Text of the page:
Rather than focusing on how to decorate a particular baked good, this week’s class taught techniques that’ll be useful for virtually every baked good, really: flowers and borders.
For that reason, we were allowed to bring in pretty much whatever treats we wanted, so long as they had about 3 inches of decorating surface. I chose butterscotch brownies, because yum.
For borders, we learned bead borders and shell borders, which essentially use the same technique, but with different tips. We also learned the so-called easy ruffle, which is not easy at all because it requires you to move your hand across your surface while simultaneously wiggling the tip up and down to create the ruffle. Yeah, not easy at all to get all that movement going at once.
Then there’s grass, which has its own unique tip. I didn’t actually put any on my brownies because a random patch of grass covering a brownie is not all that cute. (Some people in my class did it, and I wasn’t fond.) I can see how the grass tip would be useful, though; the instructor mentioned that it makes good fur on a Sesame Street cupcake.
After grass came leaves, which also has its own tip. They’re quite easy, although they tend to get a little crumbly at the ends (perhaps my icing was too dry?) and I struggle to keep mine of uniform size. This tip also makes petals on the sunflower.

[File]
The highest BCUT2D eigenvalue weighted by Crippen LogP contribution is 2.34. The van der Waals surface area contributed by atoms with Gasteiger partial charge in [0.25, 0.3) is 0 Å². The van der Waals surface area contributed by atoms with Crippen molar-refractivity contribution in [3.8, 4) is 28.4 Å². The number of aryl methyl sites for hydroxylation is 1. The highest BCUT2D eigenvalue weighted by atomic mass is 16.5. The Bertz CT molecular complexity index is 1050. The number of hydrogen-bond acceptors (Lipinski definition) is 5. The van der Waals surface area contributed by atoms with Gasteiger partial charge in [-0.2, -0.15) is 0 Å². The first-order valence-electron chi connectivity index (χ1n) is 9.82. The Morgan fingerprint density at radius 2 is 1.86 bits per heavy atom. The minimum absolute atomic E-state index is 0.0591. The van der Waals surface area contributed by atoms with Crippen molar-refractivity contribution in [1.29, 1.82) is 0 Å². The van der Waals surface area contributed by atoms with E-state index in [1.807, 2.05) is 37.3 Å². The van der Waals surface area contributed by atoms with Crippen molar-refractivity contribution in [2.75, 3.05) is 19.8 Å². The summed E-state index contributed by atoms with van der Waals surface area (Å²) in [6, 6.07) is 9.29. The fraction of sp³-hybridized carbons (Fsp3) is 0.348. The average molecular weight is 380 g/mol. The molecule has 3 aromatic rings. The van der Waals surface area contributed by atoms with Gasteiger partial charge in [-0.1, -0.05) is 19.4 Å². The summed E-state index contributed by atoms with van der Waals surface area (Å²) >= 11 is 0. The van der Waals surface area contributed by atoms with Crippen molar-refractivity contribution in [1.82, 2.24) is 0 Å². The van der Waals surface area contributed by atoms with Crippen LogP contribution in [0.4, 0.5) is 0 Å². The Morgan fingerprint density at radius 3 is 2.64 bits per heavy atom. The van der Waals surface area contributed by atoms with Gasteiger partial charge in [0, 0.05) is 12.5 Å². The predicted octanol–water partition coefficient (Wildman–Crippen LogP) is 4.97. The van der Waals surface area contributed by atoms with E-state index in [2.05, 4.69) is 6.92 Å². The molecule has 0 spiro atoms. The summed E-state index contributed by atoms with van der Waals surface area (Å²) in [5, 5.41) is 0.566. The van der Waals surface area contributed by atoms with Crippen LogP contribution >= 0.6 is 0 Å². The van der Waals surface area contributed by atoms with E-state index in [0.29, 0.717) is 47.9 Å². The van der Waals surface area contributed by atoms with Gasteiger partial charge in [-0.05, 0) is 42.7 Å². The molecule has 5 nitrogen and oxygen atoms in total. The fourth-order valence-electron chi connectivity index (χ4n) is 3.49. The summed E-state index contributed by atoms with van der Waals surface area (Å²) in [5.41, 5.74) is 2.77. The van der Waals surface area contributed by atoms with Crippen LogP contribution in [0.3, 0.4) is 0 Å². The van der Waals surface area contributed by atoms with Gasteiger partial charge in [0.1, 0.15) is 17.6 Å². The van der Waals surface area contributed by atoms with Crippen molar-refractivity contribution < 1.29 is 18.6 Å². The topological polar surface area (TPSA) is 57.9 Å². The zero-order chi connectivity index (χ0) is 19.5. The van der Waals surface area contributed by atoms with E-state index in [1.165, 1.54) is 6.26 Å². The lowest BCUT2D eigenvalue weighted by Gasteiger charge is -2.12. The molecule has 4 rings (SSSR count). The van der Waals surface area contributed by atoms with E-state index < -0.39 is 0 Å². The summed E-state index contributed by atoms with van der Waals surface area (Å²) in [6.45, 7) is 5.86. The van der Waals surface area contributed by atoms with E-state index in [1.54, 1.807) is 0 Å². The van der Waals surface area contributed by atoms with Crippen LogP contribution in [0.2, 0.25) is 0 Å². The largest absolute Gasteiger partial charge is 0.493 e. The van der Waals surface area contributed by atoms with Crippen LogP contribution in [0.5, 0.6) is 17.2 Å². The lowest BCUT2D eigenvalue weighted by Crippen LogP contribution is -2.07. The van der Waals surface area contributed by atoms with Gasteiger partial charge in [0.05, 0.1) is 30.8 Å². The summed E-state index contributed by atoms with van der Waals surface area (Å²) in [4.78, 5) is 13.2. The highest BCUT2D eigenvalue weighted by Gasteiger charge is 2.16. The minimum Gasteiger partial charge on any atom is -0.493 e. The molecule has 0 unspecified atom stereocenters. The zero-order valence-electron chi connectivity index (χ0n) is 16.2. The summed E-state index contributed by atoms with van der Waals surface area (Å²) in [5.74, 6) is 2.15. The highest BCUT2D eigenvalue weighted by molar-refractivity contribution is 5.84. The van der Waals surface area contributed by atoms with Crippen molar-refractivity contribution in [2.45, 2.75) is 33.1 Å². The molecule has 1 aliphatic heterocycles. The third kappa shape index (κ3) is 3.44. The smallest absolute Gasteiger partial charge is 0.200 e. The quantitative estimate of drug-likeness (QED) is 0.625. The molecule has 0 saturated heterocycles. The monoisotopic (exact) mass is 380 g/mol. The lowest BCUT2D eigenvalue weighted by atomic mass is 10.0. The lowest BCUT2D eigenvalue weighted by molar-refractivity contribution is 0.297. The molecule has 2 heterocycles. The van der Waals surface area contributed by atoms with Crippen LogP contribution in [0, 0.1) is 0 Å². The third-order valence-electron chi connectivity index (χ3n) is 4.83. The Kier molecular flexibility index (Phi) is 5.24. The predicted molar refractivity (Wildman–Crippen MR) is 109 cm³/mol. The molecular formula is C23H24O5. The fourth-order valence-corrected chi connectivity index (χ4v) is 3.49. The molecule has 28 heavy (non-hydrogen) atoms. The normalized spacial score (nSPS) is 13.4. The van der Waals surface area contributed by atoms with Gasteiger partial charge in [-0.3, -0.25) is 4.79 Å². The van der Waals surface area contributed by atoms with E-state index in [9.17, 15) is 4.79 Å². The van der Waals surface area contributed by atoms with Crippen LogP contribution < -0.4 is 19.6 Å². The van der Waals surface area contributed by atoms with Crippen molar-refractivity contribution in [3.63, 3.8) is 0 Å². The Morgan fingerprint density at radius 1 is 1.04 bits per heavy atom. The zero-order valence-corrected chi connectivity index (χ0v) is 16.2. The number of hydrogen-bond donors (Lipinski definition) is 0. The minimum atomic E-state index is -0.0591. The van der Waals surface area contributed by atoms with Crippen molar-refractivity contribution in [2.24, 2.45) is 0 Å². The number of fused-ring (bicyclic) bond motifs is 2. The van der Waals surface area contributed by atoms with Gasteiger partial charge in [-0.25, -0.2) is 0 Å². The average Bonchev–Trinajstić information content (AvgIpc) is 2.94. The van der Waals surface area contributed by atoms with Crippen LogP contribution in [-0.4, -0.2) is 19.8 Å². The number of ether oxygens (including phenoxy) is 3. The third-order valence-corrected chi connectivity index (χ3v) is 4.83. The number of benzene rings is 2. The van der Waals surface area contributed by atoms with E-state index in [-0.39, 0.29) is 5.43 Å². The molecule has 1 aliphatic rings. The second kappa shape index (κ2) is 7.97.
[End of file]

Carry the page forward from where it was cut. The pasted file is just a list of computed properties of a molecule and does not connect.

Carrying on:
Next we moved on to flowers, the most basic of which only involve one tip. You can see drop flowers and drop swirl flowers in the above photo; the only difference between the two is with the drop swirl, you rotate your hand while piping the icing. A dollop of icing in the middle (or an edible bead-sprinkle thing) makes the flower centre.
Then things got more complicated. The sunflower is not my favourite flower (and doesn’t look much like a sunflower unless you do it in sunflower colours). It involves piping a big dot of icing in the centre, then surrounding it with two stacked and offset rows of “leaves” for petals. A star-filled centre is supposed to recreate the texture of a sunflower middle. Not easy, and mine definitely need more practice!
My daisy sucked, too, although I attribute that largely to Wilton’s instruction to place the thin edge of the tip facing you. The instructor also showed an alternate way that results in more rounded, tidy petals, and that’s what I did on my brownie (middle row, far left).
Finally, in the last twenty minutes of class we got to the most impressive-looking flower: the zinnia. For this, you place a big dot of icing in the centre. Then, using the same tip as the easy ruffle, pipe a circle of tight ruffles around. To do this, you have to rotate the treat at a constant speed that matches your piping speed. A lot of people struggled with this, but somehow I was able to coordinate both my movements for this one. I did about three rows on top of each other, then finished off with some dots in the middle. I like doing this flower the most, and I think it turns out consistently well because there’s actually a lot of room to make mistakes and cover them up with new rows of petals.
This Tuesday is the last class, and it’s a big cake design session. I have no idea what I want to do, but I’m sure I’ll figure it out between now and then!